At Agora Lledó International School we put childhood obesity at bay and you can continue doing so at home
If you were asked which pandemic we are fighting, what would you answer? Most probably you would mention COVID-19, but there is another silent pandemic: childhood obesity. We teach you how to put an end to this disease, just as we do at Agora Lledó International School.
According to Idoia Labayen, senior lecturer at the University of Health Sciences of the University of Navarra, childhood obesity is the other epidemic of the 21st century. In fact, she is categorical in stating that for the first time in history, the next generation will have less life expectancy than the current one; something that the World Health Organisation (WHO) already warned about in the year 2000.
Data from the Spanish Society of Cardiology’s Nutritional Study of the Spanish Population paints a bleak picture: by 2020, 40% of Spanish children aged between 3 and 8 will be obese or overweight. Moreover, abdominal obesity affects three out of every ten children, especially boys. According to Javier Aranceta, the main author of the study, the population under the age of 25 has continued to gain weight over the last 30 years.
An investigation carried out by the Gasol Foundation goes one step further by showing that 60% of children in Spain do not meet the minimum amount of physical exercise time recommended by the WHO, which is 60 minutes a day. Furthermore, the same analysis concluded that one of the main causes of this scenario is that eating habits are getting worse and worse and that, in fact, the Mediterranean diet is being lost.
Consequences of child obesity
The consequences of obesity during childhood are worrying: in the short term, School Nurse says that children may suffer from diabetes or hypertension, as well as respiratory problems, orthopaedic disorders or fractures. And on the mental level, discrimination, social isolation, loss of self-esteem or eating disorders.
In the long term, they may also continue to suffer from obesity in adulthood or chronic cardiovascular diseases, as well as being related to the appearance of certain types of cancer and other disorders of the locomotor system.
What is eaten in school canteens?
As we mentioned earlier, the two main causes of the increase in childhood obesity are low physical activity and the deterioration of children’s diets. This is where the role of school canteens comes in. “It is not just a matter of providing healthy food, but of teaching healthy eating. To this end, the intervention of a dietician-nutritionist in a multidisciplinary team together with physical education professionals, psychologists and pedagogues, families, teachers and kitchen staff is key in the school environment,” explains Alma Palau, president of the General Council of Official Dietician-Nutritionist Associations.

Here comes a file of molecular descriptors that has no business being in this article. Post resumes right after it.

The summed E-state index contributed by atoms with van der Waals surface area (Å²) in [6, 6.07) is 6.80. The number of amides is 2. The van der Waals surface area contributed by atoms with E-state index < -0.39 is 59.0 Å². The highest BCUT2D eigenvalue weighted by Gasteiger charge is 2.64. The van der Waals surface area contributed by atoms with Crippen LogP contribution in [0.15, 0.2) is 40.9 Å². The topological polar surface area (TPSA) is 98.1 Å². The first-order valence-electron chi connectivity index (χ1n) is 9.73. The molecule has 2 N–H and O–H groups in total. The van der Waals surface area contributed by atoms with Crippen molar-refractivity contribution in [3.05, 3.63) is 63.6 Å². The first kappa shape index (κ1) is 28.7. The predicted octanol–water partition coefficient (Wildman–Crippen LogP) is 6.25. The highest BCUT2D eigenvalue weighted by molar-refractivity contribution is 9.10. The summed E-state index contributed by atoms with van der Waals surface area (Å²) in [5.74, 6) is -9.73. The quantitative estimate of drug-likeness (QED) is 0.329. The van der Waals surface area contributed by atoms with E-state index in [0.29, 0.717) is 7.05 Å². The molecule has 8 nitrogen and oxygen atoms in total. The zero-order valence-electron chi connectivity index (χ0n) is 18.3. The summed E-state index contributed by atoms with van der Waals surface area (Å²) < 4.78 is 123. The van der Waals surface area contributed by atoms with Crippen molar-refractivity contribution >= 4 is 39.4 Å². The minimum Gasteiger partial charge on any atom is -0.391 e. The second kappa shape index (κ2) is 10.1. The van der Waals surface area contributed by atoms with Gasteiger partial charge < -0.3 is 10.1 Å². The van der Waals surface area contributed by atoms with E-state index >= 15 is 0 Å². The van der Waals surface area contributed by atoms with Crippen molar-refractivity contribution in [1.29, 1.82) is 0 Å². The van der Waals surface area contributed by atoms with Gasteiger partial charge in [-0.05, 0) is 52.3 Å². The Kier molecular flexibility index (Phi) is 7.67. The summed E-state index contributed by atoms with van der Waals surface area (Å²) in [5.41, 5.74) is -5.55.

Aware of the importance of the role of school canteens, at Agora Lledó International School we have set up the Lledó HealthyFood project. Thanks to it, we have implemented different measures to improve the school canteen service. A project led in a pioneering way in the province by the famous Chef Juan Llorca and the Nutrikids team.
The main objective of this project is to introduce new food and healthy and balanced habits in our canteen. How? We have incorporated special pasta, organic pulses, fresh fish and meat and a considerable increase in cereals, non-animal protein, fruit and vegetables. In addition, we practice the ‘Mondays without fish or meat’ philosophy, incorporating other types of healthy products such as cous-cous, sweet potato or vegetable stew in our students’ menus.
Tips to keep childhood obesity out of our homes
The project that we carry out in our centre needs the support of the family, among other agents. For this reason, we consider it vitally important that these healthy eating habits for children cross borders and reach every home. For this reason, here are a series of tips that will help to promote a rich and healthy diet and keep childhood obesity at bay, and which are endorsed by the Spanish Association of Paediatrics:
- Offer children healthy snacks and keep all industrial baked goods out of your life.
- Fill the shopping basket with fruit, vegetables, fish and pulses.
- Always opt to drink water or natural juices instead of soft drinks.
- Reduce the intake of animal fats in children over two years of age.
- Avoid beverages containing sugar or fructose corn syrup.
- Avoid processed foods
- Take daily physical exercise
- Always try to keep to a regular eating schedule to avoid snacking.
- At mealtimes, try to avoid distractions such as screens (practice mindful eating).